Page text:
Five Things You Didn’t Know About JLo’s 2000 Green Versace Dress

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Amber Valletta for Versace Spring/Summer 2000Photography by Steven Meisel

Last night in New York, Donatella Versace brought back the plunging chiffon dress made famous by Jennifer Lopez at the 2000 Grammy awards. Here’s five things you might not have known about the era-defining gown

A good red carpet gown will land you in newspaper best-dressed lists; a great red carpet gown will elevate you to near-otherworldly status. Such was the case with Jennifer Lopez who, in 2000, selected a Spring/Summer 2000 Versace dress for that year’s Grammy awards. In semi-sheer palm tree-print chiffon, the cleavage-bearing, plunging-beyond-the-navel creation would become the klaxon-call for noughties excess, and make Lopez a superstar.

Yesterday evening the gown returned, raised by Donatella Versace on the runway in New York, where the Italian mega-house hosted their first Pre-Fall show at the city’s Stock Exchange. Worn by model and longtime Versace muse Amber Valletta, the original Hawaiian print gave way to repeated coloured hearts, inspired by artist Jim Dine’s Pop Art print for Gianni Versace in 1997. In celebration of the dress’s return, five things you might not have known about the legendary gown.

1. Amber Valletta wore it first 

“Versace’s requisite ingredients were all present: sex, bright colours and rock-hard attitude,” wrote American Vogue of Versace’s Spring/Summer 2000 collection, which saw Valletta open the show in the first iteration of the cleavage-bearing gown, albeit in a shorter length. Accessorised with just-ruffled blown-out hair, plenty of eyeshadow and strappy bejewelled sandals, it defined Donatella’s vision of the noughties jet-set woman, and set the tone for a brand new era of no-holds-barred excess. Elsewhere in the dialled-up collection, Hawaiian prints abounded – across strappy handkerchief tops, brocade trousers and teeny-tiny swim trunks for the Versace boy. Valletta would also don the gown for the house’s Spring 2000 campaign, photographed by Steven Meisel.

2. Jennifer Lopez was not the first person to wear it on the red carpet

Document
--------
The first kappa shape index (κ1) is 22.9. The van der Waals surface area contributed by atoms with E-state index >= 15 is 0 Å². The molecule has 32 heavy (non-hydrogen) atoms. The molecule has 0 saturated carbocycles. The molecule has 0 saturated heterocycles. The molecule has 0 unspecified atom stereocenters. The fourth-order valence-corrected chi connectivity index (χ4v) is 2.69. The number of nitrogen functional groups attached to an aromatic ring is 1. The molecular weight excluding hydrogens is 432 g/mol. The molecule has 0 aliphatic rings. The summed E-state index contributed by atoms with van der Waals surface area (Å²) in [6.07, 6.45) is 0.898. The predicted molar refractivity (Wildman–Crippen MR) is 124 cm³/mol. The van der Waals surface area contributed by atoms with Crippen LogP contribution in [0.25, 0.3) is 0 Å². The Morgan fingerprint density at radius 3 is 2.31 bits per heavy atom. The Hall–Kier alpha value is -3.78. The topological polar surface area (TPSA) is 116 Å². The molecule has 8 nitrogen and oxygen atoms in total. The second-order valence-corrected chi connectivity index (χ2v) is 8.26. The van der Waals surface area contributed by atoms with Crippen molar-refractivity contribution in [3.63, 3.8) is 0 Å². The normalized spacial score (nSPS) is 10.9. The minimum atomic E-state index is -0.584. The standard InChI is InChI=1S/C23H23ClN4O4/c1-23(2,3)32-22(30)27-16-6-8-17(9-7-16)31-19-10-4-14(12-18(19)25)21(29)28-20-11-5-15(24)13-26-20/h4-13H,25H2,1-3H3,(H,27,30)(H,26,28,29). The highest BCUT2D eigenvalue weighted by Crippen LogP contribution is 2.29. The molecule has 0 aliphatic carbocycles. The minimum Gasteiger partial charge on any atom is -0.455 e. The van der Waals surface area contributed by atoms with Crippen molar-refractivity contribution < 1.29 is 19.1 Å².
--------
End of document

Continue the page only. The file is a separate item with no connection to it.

In fact, that honour went (naturally) to Donatella Versace herself, who accessorised a sleeveless version of the gown with actor Matt Dillon (also in Versace) on her arm at the 1999 Met Gala in New York. Lopez was not even the first songstress to wear it on the red carpet – a peroxide-blonde Geri Halliwell of the Spice Girls wore the very same gown to the NRJ Music Awards in Cannes, France in 2000, a month before the Grammy awards. Unlike JLo, though, Halliwell’s Versace turn went near-entirely unnoticed.

3. It basically invented Google Image Search

There was once a world without Google Image Search, and there might still be, had it not been for Jennifer Lopez. “At the time, it was the most popular search query we had ever seen,” wrote then-executive chairman of Google Eric Schmidt in 2015. “But we had no surefire way of getting users exactly what they wanted: JLo wearing that dress.” And so, months later, Google Image Search was born. When asked whether she wished to be remunerated for her role, JLo quipped: “Just a small part of it... a truck full of money.”

4. Another iconic dress was recreated last night

The Versace archives were also raided for perhaps the only dress more legendary – the 1994 ‘safety-pin dress’ (or ‘THAT dress’) worn by Liz Hurley to the 1994 premiere of Four Weddings and a Funeral, which saw not the birth of Google Image Search, but Hurley herself, who became an overnight star. “That dress was a favour from Versace because I couldn’t afford to buy one,” Hurley later said. “[Hugh Grant’s] people told me they didn’t have any evening wear, but there was one item left in their press office. So I tried it on and that was it.” Yesterday evening, the new iteration of the slashed and safety-pinned gown was worn by Italian supermodel Vittoria Ceretti.

5. The dress’ final resting place is in Jennifer Lopez’s closet

Or so the story goes. As of 2012, it was housed in the Grammy Museum in Los Angeles. “I would wear something like that,” she said at the time. “I wouldn’t have a problem with it.” Since then, word has it that Lopez has reclaimed the dress as her own, and it hangs inside her own wardrobe, ready for possible redux. For those without access to Lopez’s closet, and who cannot wait for this latest this latest Pre-Fall collection to arrive in stores, a version of the original S/S00 runway dress is currently available for sale at 1stdibs for £5,790.57. A steal.